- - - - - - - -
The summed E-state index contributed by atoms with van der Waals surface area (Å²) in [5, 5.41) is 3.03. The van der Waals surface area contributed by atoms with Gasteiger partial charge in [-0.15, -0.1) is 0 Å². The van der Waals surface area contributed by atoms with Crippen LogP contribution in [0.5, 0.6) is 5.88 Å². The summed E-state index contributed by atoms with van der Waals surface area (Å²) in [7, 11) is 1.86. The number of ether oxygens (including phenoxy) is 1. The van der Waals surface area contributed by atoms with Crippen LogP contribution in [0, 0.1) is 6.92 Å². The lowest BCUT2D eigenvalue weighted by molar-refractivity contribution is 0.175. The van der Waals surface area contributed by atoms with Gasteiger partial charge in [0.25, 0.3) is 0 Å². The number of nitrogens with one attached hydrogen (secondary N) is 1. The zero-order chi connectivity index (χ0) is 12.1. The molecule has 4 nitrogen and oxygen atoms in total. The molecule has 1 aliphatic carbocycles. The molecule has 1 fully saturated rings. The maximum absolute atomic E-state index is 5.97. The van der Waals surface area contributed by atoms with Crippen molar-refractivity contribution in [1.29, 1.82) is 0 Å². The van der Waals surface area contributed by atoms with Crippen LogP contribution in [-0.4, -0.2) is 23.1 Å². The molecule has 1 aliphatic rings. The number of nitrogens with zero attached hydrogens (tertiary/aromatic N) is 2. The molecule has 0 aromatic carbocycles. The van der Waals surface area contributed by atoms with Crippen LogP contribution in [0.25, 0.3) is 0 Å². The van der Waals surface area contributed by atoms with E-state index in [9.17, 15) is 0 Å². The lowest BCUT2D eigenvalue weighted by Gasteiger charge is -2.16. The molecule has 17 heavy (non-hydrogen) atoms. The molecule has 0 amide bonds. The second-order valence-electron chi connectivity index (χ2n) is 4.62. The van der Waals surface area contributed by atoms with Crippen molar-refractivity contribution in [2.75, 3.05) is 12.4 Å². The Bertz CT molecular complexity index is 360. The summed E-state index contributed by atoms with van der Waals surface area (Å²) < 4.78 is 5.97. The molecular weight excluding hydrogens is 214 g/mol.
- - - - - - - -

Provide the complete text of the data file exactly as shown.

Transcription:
The summed E-state index contributed by atoms with van der Waals surface area (Å²) in [5, 5.41) is 3.03. The van der Waals surface area contributed by atoms with Gasteiger partial charge in [-0.15, -0.1) is 0 Å². The van der Waals surface area contributed by atoms with Crippen LogP contribution in [0.5, 0.6) is 5.88 Å². The summed E-state index contributed by atoms with van der Waals surface area (Å²) in [7, 11) is 1.86. The number of ether oxygens (including phenoxy) is 1. The van der Waals surface area contributed by atoms with Crippen LogP contribution in [0, 0.1) is 6.92 Å². The lowest BCUT2D eigenvalue weighted by molar-refractivity contribution is 0.175. The van der Waals surface area contributed by atoms with Gasteiger partial charge in [0.25, 0.3) is 0 Å². The number of nitrogens with one attached hydrogen (secondary N) is 1. The zero-order chi connectivity index (χ0) is 12.1. The molecule has 4 nitrogen and oxygen atoms in total. The molecule has 1 aliphatic carbocycles. The molecule has 1 fully saturated rings. The maximum absolute atomic E-state index is 5.97. The van der Waals surface area contributed by atoms with Crippen molar-refractivity contribution in [1.29, 1.82) is 0 Å². The van der Waals surface area contributed by atoms with Crippen LogP contribution in [-0.4, -0.2) is 23.1 Å². The molecule has 1 aliphatic rings. The number of nitrogens with zero attached hydrogens (tertiary/aromatic N) is 2. The molecule has 0 aromatic carbocycles. The van der Waals surface area contributed by atoms with Crippen LogP contribution in [0.25, 0.3) is 0 Å². The van der Waals surface area contributed by atoms with E-state index in [9.17, 15) is 0 Å². The lowest BCUT2D eigenvalue weighted by Gasteiger charge is -2.16. The molecule has 17 heavy (non-hydrogen) atoms. The molecule has 0 amide bonds. The second-order valence-electron chi connectivity index (χ2n) is 4.62. The van der Waals surface area contributed by atoms with Crippen molar-refractivity contribution in [2.75, 3.05) is 12.4 Å². The Bertz CT molecular complexity index is 360. The summed E-state index contributed by atoms with van der Waals surface area (Å²) < 4.78 is 5.97. The molecular weight excluding hydrogens is 214 g/mol.